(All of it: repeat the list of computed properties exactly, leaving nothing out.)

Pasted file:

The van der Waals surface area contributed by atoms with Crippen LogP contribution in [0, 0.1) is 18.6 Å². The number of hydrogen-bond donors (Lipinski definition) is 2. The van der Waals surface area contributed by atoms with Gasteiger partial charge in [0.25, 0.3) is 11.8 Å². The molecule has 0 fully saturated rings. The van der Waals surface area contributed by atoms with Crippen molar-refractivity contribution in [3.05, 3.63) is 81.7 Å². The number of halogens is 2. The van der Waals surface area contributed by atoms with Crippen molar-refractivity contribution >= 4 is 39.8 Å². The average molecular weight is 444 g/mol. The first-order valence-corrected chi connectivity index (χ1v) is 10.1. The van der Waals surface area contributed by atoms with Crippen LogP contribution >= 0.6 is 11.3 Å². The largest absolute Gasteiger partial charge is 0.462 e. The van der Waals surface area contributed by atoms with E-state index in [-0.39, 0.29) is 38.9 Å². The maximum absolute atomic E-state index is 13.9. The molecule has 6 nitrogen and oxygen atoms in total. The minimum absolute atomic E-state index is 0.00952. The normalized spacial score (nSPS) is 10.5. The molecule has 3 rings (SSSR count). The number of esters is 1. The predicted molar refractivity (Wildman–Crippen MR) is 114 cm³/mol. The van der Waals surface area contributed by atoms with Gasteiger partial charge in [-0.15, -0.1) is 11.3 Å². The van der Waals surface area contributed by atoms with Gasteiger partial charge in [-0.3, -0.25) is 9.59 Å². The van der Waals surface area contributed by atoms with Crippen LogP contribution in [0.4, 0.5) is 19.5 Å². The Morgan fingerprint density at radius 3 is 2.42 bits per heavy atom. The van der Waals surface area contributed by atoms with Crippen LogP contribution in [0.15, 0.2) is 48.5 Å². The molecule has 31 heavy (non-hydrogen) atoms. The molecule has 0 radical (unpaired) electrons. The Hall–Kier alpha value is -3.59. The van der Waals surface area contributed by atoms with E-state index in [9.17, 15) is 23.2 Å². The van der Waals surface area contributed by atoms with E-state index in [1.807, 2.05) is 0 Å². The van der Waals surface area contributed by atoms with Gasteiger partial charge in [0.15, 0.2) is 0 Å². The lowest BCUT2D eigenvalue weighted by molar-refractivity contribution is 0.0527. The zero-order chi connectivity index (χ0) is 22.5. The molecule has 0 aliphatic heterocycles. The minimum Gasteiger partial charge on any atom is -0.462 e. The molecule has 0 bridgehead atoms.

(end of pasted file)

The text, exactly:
The van der Waals surface area contributed by atoms with Crippen LogP contribution in [0, 0.1) is 18.6 Å². The number of hydrogen-bond donors (Lipinski definition) is 2. The van der Waals surface area contributed by atoms with Gasteiger partial charge in [0.25, 0.3) is 11.8 Å². The molecule has 0 fully saturated rings. The van der Waals surface area contributed by atoms with Crippen molar-refractivity contribution in [3.05, 3.63) is 81.7 Å². The number of halogens is 2. The van der Waals surface area contributed by atoms with Crippen molar-refractivity contribution >= 4 is 39.8 Å². The average molecular weight is 444 g/mol. The first-order valence-corrected chi connectivity index (χ1v) is 10.1. The van der Waals surface area contributed by atoms with Crippen LogP contribution >= 0.6 is 11.3 Å². The largest absolute Gasteiger partial charge is 0.462 e. The van der Waals surface area contributed by atoms with E-state index in [-0.39, 0.29) is 38.9 Å². The maximum absolute atomic E-state index is 13.9. The molecule has 6 nitrogen and oxygen atoms in total. The minimum absolute atomic E-state index is 0.00952. The normalized spacial score (nSPS) is 10.5. The molecule has 3 rings (SSSR count). The number of esters is 1. The predicted molar refractivity (Wildman–Crippen MR) is 114 cm³/mol. The van der Waals surface area contributed by atoms with Gasteiger partial charge in [-0.15, -0.1) is 11.3 Å². The van der Waals surface area contributed by atoms with Gasteiger partial charge in [-0.3, -0.25) is 9.59 Å². The van der Waals surface area contributed by atoms with Crippen LogP contribution in [0.4, 0.5) is 19.5 Å². The Morgan fingerprint density at radius 3 is 2.42 bits per heavy atom. The van der Waals surface area contributed by atoms with Crippen LogP contribution in [0.15, 0.2) is 48.5 Å². The molecule has 31 heavy (non-hydrogen) atoms. The molecule has 0 radical (unpaired) electrons. The Hall–Kier alpha value is -3.59. The van der Waals surface area contributed by atoms with E-state index in [9.17, 15) is 23.2 Å². The van der Waals surface area contributed by atoms with E-state index in [1.807, 2.05) is 0 Å². The van der Waals surface area contributed by atoms with Gasteiger partial charge in [0.15, 0.2) is 0 Å². The lowest BCUT2D eigenvalue weighted by molar-refractivity contribution is 0.0527. The zero-order chi connectivity index (χ0) is 22.5. The molecule has 0 aliphatic heterocycles. The minimum Gasteiger partial charge on any atom is -0.462 e. The molecule has 0 bridgehead atoms.